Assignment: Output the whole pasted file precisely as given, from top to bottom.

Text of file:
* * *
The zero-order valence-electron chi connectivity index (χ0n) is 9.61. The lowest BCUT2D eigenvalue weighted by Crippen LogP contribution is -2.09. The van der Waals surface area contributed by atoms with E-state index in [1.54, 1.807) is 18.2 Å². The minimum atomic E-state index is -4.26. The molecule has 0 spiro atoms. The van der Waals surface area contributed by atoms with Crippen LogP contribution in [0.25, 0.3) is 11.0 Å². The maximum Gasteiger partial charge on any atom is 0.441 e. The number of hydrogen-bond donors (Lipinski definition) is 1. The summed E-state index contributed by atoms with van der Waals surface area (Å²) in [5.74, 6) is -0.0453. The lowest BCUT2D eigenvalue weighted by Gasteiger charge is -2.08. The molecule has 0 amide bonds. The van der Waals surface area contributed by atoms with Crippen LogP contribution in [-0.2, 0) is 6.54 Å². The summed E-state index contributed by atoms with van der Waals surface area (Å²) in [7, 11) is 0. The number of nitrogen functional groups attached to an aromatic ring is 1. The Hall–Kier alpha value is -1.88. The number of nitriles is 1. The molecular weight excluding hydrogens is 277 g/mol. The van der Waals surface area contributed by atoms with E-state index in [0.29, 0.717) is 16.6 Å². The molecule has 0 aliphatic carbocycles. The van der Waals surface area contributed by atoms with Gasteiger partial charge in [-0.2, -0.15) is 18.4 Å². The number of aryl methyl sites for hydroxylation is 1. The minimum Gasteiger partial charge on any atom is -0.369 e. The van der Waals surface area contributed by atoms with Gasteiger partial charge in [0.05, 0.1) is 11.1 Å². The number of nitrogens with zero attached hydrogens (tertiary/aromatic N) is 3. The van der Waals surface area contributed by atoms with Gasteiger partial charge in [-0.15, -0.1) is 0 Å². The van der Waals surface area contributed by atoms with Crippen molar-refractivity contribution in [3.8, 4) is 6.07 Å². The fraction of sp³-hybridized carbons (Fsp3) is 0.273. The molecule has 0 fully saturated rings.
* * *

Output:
The zero-order valence-electron chi connectivity index (χ0n) is 9.61. The lowest BCUT2D eigenvalue weighted by Crippen LogP contribution is -2.09. The van der Waals surface area contributed by atoms with E-state index in [1.54, 1.807) is 18.2 Å². The minimum atomic E-state index is -4.26. The molecule has 0 spiro atoms. The van der Waals surface area contributed by atoms with Crippen LogP contribution in [0.25, 0.3) is 11.0 Å². The maximum Gasteiger partial charge on any atom is 0.441 e. The number of hydrogen-bond donors (Lipinski definition) is 1. The summed E-state index contributed by atoms with van der Waals surface area (Å²) in [5.74, 6) is -0.0453. The lowest BCUT2D eigenvalue weighted by Gasteiger charge is -2.08. The molecule has 0 amide bonds. The van der Waals surface area contributed by atoms with Crippen LogP contribution in [-0.2, 0) is 6.54 Å². The summed E-state index contributed by atoms with van der Waals surface area (Å²) in [7, 11) is 0. The number of nitrogen functional groups attached to an aromatic ring is 1. The Hall–Kier alpha value is -1.88. The number of nitriles is 1. The molecular weight excluding hydrogens is 277 g/mol. The van der Waals surface area contributed by atoms with E-state index in [0.29, 0.717) is 16.6 Å². The molecule has 0 aliphatic carbocycles. The van der Waals surface area contributed by atoms with Gasteiger partial charge in [-0.2, -0.15) is 18.4 Å². The number of aryl methyl sites for hydroxylation is 1. The minimum Gasteiger partial charge on any atom is -0.369 e. The van der Waals surface area contributed by atoms with Gasteiger partial charge in [0.05, 0.1) is 11.1 Å². The number of nitrogens with zero attached hydrogens (tertiary/aromatic N) is 3. The van der Waals surface area contributed by atoms with Gasteiger partial charge in [-0.15, -0.1) is 0 Å². The van der Waals surface area contributed by atoms with Crippen molar-refractivity contribution in [3.8, 4) is 6.07 Å². The fraction of sp³-hybridized carbons (Fsp3) is 0.273. The molecule has 0 fully saturated rings.